If we sit tight until my indicators are more positive we may lose some of the upside but if the turning point is important and the start of a multiyear bull market there will be plenty of opportunities to make money and we will have some money to use to make it.
One the political front I think Boris has done the right thing. If he won, as Lord Frost pointed out, he might have struggled to form a government even with the amazing ability of politicians to trim their sales to whichever way the wind is blowing (witness the cavorting of Nadhim Zahawi for whom every leader is the answer to the nation’s prayers). I rather like Boris, a guy who lights up a room when he enters it sounds cool to me and if Caligula could run imperial Rome Boris as PM should be no problem. Italy seems to manage with 15 prime ministers a year so even the current prime ministerial merry-go-round doesn’t worry me that much. On the contrary I rather suspect that a period of government inaction, preferably one lasting decades, would bring huge benefits to the country. It worked for the Victorians.
As my radical cousin says it is obvious that nuclear weapons don’t exist because if they did the unprincipled morons running most countries would have blown us to kingdom-come long ago. Or, as he puts it, if you were going to give control of nuclear weapons to anybody in the world, the last people you would choose would be politicians (Boris, Trump and Putin with their hands on the triggers) and yet people are eager to hand over control of whole countries to these monsters and idiots.
Think about it. A scientist comes in, hair streaming wildly in all directions, eyes glittering feverishly.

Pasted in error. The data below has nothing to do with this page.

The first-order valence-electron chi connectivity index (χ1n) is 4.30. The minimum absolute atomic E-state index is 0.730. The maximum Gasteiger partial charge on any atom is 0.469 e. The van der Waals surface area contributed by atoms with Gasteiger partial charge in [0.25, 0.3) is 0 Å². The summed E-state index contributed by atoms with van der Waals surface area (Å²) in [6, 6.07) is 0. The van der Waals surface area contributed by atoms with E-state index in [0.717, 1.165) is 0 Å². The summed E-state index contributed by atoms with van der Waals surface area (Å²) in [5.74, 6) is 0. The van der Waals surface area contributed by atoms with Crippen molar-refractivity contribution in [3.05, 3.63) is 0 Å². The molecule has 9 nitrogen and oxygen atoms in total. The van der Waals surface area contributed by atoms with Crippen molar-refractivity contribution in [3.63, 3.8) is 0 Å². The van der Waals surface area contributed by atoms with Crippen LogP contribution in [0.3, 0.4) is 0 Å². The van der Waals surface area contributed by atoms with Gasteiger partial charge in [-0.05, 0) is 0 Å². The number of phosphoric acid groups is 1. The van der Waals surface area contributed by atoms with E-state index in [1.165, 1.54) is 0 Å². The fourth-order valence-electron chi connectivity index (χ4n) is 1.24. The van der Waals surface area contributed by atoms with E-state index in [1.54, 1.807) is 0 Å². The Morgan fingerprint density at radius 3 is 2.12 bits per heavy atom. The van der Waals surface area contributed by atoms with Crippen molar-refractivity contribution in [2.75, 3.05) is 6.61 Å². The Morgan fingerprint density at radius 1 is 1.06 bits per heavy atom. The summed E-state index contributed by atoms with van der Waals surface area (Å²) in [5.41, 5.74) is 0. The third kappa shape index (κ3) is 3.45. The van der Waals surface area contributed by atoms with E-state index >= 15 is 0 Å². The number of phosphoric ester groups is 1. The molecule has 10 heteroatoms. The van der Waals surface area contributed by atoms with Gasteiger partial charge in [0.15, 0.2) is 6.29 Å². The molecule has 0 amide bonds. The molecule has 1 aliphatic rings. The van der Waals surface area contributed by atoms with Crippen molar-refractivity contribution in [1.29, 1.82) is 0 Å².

“We have invented a weapon so powerful it could wipe out civilisation.”
“What are you going to do with this terrifying weapon?”
“We are going to give it to Boris Johnson.”
As readers will know I am nervous about bitcoin and cryptos in general. The charts are pointing down and until they change direction I will stay cautious. A fund manager called Cathy Woods, who runs the ARKK group of actively managed ETFs and is famous for taking bold positions like Tesla is a big bull of bitcoin. She sees the price at $500,000 by 2026 and one of her analysts sees the price reaching $1m by 2030. Reasons are basically greater acceptability and growing participation by institutions and governments in what has so far been a mainly retail investor led market.
I have absolutely no idea whether she is right or not and I doubt if she does either. However there is nothing incompatible with her fundamental bullishness and my chart-based caution. If the bitcoin price is going to go from sub-$20,000 to $1m that is a rise of 50 times and on the way the chart is going to look fantastic; that is when I want to buy.
Now think about that attitude for everything – shares, cryptos, ETFs. At some point in the next several years, starting next Spring according to my analysis, the charts are going to look amazing with Coppock buy signals and chart breakouts happening all over the place and new shares that we have never heard of looking exciting; that is when I want to start buying and if I miss the absolute bottom because I am cautious that is a price worth paying. As Warren Buffett. puts it sometimes masterly inactivity is the way to go.